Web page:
My Nonprofit Reviews
Review for The Corneal Dystrophy Foundation, San Jose, CA, USA
Fuchs’ Endothelial Corneal Dystrophy gradually stole my independence, my confidence and many meaningful parts of my lifestyle. Because I found the Corneal Dystrophy Foundation and their support website, Fuchs’ Friends, my story ends well. Additionally, my experiences ultimately convinced my surgeon to adopt the endothelial keratoplasty into his practice of ophthalmology. Without the Corneal Dystrophy Foundation, these outcomes would be quite different. Since learning to read before age five, books and, by extension, the entire visual world had been at the center of everything I accomplished. All of that changed when my prescription glasses for myopia and some minor astigmatism stopped working for me. That led to a diagnosis of Fuchs’ Endothelial Corneal Dystrophy and explained many of my growing number of falls, fender bender accidents and apparent clumsiness. Though a glaucoma specialist to whom I was referred explained the disease well and left me feeling that this was not major, when the first transplant left me with astigmatism that did not recede, I realized that my world had changed. I now depended upon others for transportation. I could not read. All images were blurry, colored shapes without detail. Sunny summer days hurt my eyes. Though a Rigid Gas Permeable contact lens provided normal vision in one eye, it was often painful and did nothing to buoy vision in the yet un-operated and declining other eye. Worse, nobody offered solutions. My busy doctor preached patience, but gave few reasons. My doctor husband, a doctor but not an ophthalmologist, could give limited help. Though he queried his colleagues, Fuchs’ is a specialized area that they had little experience in treating. I was fast becoming isolated and feeling lost. At the urging of my husband and my local surgeon, I joined the Corneal Dystrophy Foundation’s support website forum, Fuchs’ Friends. As I grew fluent in the medical terminology and learned more about the disease, my relationship with my doctor changed. He began giving me more information and answering more questions. Then the Foundation announced that it was hosting a symposium featuring a discussion and question/answer session with a few of the most often referenced doctors in the field. My husband and I decided to attend. The current information, the expertise, the academic prestige shared with us and other Fuchs’ Friends at that event impressed us both. I decided that my second eye would have a less invasive surgery that was not yet widely practiced by Chicago’s ophthalmologists but was the subject of most of the discussions at Fuchs' Friends and at the Corneal Dystrophy Foundation symposium. That symposium convinced me to seek expertise from a doctor on the Corneal Dystrophy list of member-recommended surgeons. My husband helped with the research by searching the professional journals to confirm what the Foundation knew about this doctor, and he, too, was convinced. Within a few months I traveled to another city where I had an endothelial keratoplasty done by one of the pioneers of the technique. The results were optimal, and I was referred to my local surgeon for followup care. The local surgeon who had done the traditional transplant was delighted at the opportunity to observe and compare his method with the newer one in a single patient. I continued to progress rapidly, and the surgeon was convinced to learn and adopt the endothelial keratoplasty into his practice at a major Chicago medical center. The story has a happy ending. Though my eyes are still a work in progress, I have resumed my normal activities. My vision is now correctable to the ideal 20/20 on the Snellen vision test chart. Most important, I have regained my confidence and my independence. The Corneal Dystrophy Foundation enabled me to take charge of my care, my health and my life once more.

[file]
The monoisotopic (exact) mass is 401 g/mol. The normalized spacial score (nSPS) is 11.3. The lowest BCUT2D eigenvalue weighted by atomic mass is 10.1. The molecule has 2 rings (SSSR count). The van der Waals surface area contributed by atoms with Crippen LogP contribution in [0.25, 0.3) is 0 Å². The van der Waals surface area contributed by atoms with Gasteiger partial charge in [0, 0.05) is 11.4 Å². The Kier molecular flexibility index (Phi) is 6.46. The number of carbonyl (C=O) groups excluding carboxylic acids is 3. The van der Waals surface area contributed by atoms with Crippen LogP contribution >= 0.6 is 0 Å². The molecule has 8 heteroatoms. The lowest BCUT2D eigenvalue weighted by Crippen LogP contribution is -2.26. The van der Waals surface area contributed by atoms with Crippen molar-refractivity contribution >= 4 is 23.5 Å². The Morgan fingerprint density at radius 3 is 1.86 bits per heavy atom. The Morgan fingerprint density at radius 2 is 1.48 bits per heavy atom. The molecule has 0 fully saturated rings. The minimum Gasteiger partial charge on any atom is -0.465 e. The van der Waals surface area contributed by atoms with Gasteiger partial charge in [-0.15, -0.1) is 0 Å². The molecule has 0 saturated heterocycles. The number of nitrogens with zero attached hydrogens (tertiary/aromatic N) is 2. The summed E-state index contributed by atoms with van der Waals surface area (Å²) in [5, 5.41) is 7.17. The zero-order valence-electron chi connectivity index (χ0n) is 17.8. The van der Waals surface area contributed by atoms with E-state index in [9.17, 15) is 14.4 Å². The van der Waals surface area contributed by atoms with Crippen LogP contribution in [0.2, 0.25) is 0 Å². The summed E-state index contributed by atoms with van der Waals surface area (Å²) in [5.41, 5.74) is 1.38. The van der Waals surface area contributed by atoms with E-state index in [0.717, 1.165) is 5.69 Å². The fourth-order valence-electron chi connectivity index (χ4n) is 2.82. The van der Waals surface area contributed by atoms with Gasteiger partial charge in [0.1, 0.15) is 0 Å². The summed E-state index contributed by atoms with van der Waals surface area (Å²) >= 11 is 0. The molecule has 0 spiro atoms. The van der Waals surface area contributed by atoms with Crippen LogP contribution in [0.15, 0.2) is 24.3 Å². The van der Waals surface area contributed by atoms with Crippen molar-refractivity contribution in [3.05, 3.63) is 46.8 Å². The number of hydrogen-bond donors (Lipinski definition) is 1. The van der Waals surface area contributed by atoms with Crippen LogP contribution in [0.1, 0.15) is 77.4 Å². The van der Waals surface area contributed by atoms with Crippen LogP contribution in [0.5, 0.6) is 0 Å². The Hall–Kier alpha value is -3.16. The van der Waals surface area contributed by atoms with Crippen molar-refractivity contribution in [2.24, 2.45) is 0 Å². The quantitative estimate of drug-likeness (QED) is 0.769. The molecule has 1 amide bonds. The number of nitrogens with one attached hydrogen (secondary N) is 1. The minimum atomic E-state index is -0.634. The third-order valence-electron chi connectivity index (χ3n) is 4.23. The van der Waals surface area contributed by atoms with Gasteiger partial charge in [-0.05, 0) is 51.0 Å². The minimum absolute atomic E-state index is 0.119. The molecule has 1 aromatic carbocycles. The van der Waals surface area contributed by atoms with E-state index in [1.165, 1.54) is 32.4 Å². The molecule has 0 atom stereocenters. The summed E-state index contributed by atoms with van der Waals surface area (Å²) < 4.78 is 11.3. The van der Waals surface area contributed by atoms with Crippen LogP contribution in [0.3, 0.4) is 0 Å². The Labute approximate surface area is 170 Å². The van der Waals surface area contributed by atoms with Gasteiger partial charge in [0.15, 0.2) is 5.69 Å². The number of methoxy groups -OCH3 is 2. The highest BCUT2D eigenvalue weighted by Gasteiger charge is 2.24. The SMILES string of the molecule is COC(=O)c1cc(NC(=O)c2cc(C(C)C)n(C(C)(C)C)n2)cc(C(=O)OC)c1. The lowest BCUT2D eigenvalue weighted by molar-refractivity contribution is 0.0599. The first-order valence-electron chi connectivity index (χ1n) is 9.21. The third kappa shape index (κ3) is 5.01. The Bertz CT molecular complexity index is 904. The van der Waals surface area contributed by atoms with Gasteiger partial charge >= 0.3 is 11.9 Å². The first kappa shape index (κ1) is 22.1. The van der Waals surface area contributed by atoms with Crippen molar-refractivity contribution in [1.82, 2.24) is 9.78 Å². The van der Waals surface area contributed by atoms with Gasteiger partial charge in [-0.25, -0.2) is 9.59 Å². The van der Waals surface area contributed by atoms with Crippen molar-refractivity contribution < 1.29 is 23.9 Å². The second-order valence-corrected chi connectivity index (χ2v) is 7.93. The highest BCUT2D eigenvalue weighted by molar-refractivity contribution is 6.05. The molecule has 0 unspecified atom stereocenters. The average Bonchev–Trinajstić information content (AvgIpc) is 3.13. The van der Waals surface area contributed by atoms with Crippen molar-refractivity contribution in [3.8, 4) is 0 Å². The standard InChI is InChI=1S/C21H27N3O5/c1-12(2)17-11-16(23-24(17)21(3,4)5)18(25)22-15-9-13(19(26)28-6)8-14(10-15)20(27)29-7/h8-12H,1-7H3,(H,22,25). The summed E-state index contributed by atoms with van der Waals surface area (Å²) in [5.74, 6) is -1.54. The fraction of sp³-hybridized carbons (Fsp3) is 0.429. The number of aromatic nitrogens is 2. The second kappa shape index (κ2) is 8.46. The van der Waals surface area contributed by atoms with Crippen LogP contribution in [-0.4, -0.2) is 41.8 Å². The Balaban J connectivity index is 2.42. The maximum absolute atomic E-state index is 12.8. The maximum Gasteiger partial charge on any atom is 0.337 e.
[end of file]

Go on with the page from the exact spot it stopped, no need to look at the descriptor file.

What I've enjoyed the most about my experience with this nonprofit is...
the depth and breadth of the medically accurate information available.
The kinds of staff and volunteers that I met were...
dedicated to helping others and knowledgeable.
If this organization had 10 million bucks, it could...
help needy Fuchs' sufferers to get the needed surgery and give scholarships for research and training of more Fuchs' specialists.
Ways to make it better...
I had discovered it sooner.
In my opinion, the biggest challenges facing this organization are...
the need for ever greater outreach and financing to do that.
One thing I'd also say is that...
the Corneal Dystrophy and Fuchs' Friends have probably had a significant role in advancing the adoption of the latest standard of care surgeries by ophthalmologists throughout the U. S. by at least three to five years.
How frequently have you been involved with the organization?
About every week
When was your last experience with this nonprofit?